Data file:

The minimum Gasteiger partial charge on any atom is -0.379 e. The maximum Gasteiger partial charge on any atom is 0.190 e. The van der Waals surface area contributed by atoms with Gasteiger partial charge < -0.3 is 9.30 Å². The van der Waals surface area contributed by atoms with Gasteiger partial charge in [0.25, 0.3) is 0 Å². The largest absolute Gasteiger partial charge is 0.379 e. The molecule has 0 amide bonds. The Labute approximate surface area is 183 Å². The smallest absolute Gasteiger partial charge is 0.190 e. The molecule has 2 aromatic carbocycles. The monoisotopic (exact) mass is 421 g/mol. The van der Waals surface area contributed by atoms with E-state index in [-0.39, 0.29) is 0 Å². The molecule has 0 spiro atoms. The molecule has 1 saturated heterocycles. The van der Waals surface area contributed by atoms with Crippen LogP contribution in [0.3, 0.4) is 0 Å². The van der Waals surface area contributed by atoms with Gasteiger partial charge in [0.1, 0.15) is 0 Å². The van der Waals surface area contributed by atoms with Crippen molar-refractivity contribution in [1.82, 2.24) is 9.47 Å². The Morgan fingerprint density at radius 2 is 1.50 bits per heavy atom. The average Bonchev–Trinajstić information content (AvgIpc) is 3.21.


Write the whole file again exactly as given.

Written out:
The minimum Gasteiger partial charge on any atom is -0.379 e. The maximum Gasteiger partial charge on any atom is 0.190 e. The van der Waals surface area contributed by atoms with Gasteiger partial charge < -0.3 is 9.30 Å². The van der Waals surface area contributed by atoms with Gasteiger partial charge in [0.25, 0.3) is 0 Å². The largest absolute Gasteiger partial charge is 0.379 e. The molecule has 0 amide bonds. The Labute approximate surface area is 183 Å². The smallest absolute Gasteiger partial charge is 0.190 e. The molecule has 2 aromatic carbocycles. The monoisotopic (exact) mass is 421 g/mol. The van der Waals surface area contributed by atoms with E-state index in [-0.39, 0.29) is 0 Å². The molecule has 0 spiro atoms. The molecule has 1 saturated heterocycles. The van der Waals surface area contributed by atoms with Crippen LogP contribution in [0.3, 0.4) is 0 Å². The van der Waals surface area contributed by atoms with Gasteiger partial charge in [0.1, 0.15) is 0 Å². The van der Waals surface area contributed by atoms with Crippen molar-refractivity contribution in [1.82, 2.24) is 9.47 Å². The Morgan fingerprint density at radius 2 is 1.50 bits per heavy atom. The average Bonchev–Trinajstić information content (AvgIpc) is 3.21.